Inmarsat: MH370 Searchers Didn't Look in Most Likely Crash Site

A British satellite company says authorities have yet to search what it believes is the most likely crash site of the missing Malaysian jet.
 
Authorities recently finished up an unsuccessful, two-month-long search of 850 square kilometers of southern Indian Ocean seabed.
 
The search location was determined based on electronic signals sent from the plane to a communications satellite owned by Inmarsat.
 
An Inmarsat official told the BBC on Tuesday that the location searched was "further to the northeast than our area of highest probability." He said an Australian ship was originally headed to the so-called "hotspot," but was distracted by signals thought to be from the missing jet's black box.

A policeman takes a nap beside a board written with messages for passengers onboard the missing Malaysia Airlines Flight MH370 during a closed meeting held between Malaysian representatives and Chinese relatives of passengers on Flight MH370 at Lido Hotel. /Reuters A policeman takes a nap beside a board written with messages for passengers onboard the missing Malaysia Airlines Flight MH370 during a closed meeting held between Malaysian representatives and Chinese relatives of passengers on Flight MH370 at Lido Hotel. /Reuters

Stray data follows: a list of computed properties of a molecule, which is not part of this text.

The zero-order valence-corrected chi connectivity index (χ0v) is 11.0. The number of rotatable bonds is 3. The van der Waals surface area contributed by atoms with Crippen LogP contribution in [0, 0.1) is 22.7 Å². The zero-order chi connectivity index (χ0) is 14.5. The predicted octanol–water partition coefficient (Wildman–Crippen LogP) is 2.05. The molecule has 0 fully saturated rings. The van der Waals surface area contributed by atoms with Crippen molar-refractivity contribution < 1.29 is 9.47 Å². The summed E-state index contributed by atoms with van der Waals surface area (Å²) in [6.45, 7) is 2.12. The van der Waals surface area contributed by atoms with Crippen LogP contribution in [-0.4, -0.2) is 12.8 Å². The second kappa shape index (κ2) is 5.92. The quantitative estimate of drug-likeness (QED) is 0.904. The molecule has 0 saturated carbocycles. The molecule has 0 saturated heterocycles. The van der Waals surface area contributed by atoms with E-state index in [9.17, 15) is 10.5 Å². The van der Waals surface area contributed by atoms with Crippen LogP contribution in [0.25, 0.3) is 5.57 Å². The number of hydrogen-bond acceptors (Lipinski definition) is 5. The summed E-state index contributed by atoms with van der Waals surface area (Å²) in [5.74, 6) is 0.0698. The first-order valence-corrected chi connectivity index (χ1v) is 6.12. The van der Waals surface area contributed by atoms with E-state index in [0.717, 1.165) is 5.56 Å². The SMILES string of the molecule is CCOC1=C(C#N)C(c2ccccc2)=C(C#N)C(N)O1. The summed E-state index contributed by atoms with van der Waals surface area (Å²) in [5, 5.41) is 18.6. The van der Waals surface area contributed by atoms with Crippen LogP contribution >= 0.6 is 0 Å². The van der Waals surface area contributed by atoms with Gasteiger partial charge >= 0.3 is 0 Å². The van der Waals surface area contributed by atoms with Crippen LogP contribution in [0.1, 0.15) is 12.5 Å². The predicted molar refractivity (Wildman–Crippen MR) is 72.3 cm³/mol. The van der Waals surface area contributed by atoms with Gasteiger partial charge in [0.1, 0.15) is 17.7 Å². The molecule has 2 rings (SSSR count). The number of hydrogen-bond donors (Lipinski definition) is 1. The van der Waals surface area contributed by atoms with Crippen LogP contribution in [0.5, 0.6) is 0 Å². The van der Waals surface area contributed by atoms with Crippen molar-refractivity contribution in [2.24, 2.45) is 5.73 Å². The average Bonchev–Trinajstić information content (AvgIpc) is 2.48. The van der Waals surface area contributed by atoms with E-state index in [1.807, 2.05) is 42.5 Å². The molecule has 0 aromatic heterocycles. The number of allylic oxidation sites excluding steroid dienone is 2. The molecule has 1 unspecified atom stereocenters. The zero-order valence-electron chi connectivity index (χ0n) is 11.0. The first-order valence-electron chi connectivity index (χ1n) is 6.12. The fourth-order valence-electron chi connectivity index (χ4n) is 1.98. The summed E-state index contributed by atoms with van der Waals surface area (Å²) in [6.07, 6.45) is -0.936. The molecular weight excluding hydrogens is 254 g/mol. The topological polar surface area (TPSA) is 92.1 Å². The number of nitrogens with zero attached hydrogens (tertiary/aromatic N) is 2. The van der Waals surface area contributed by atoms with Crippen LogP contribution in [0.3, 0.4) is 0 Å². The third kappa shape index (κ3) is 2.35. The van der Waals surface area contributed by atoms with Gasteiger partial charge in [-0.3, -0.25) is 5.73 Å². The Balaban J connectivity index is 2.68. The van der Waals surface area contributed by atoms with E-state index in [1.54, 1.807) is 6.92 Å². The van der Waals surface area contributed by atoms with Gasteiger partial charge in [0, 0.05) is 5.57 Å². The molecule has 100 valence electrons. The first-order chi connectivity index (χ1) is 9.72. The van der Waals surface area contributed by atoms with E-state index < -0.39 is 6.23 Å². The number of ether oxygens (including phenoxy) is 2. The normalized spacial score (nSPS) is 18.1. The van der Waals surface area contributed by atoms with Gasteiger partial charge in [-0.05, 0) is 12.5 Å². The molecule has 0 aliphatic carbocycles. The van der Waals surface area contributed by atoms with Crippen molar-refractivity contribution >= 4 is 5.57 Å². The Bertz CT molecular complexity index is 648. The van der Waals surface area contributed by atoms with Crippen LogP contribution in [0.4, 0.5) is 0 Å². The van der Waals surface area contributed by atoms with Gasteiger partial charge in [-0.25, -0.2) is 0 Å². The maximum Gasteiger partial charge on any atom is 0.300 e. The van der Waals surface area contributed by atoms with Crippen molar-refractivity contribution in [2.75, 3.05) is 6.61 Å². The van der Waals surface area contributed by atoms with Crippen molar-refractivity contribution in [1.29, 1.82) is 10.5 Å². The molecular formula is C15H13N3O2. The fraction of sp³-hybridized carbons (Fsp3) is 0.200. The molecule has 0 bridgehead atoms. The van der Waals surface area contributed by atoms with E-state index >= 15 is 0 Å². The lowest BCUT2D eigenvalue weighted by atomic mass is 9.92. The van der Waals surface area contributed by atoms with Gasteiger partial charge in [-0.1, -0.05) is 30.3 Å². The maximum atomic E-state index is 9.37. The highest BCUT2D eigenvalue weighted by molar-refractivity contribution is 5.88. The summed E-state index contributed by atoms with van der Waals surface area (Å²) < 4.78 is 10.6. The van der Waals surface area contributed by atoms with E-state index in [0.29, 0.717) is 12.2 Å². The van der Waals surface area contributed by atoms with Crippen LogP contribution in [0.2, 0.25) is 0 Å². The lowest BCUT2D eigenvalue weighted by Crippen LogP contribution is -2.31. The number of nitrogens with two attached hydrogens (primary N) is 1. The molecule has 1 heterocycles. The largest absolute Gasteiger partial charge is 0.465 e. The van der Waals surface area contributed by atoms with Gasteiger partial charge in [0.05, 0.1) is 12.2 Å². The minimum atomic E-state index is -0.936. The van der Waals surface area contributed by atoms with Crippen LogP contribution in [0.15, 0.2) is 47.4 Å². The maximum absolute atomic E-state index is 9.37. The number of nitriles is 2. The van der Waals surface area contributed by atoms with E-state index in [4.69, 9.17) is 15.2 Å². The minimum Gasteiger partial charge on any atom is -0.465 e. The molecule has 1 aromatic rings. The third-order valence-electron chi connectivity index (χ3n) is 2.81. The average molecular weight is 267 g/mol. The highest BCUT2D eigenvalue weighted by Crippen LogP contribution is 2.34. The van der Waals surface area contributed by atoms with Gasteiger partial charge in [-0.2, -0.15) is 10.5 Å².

Australian officials have defended its choice of a search area, saying the "pings" were the best available leads at the time.
 
The Malaysia Airlines Boeing 777 was headed from Kuala Lumpur to Beijing on March 8 when it disappeared with 239 people on board.
 
The massive, multinational search has been temporarily paused while ships carry out a complex, months-long survey of the Indian Ocean floor.
 
Officials plan to use the survey data to determine the best location and equipment needed to continue the underwater search.

VOA News / Jun. 18, 2014 08:16 KST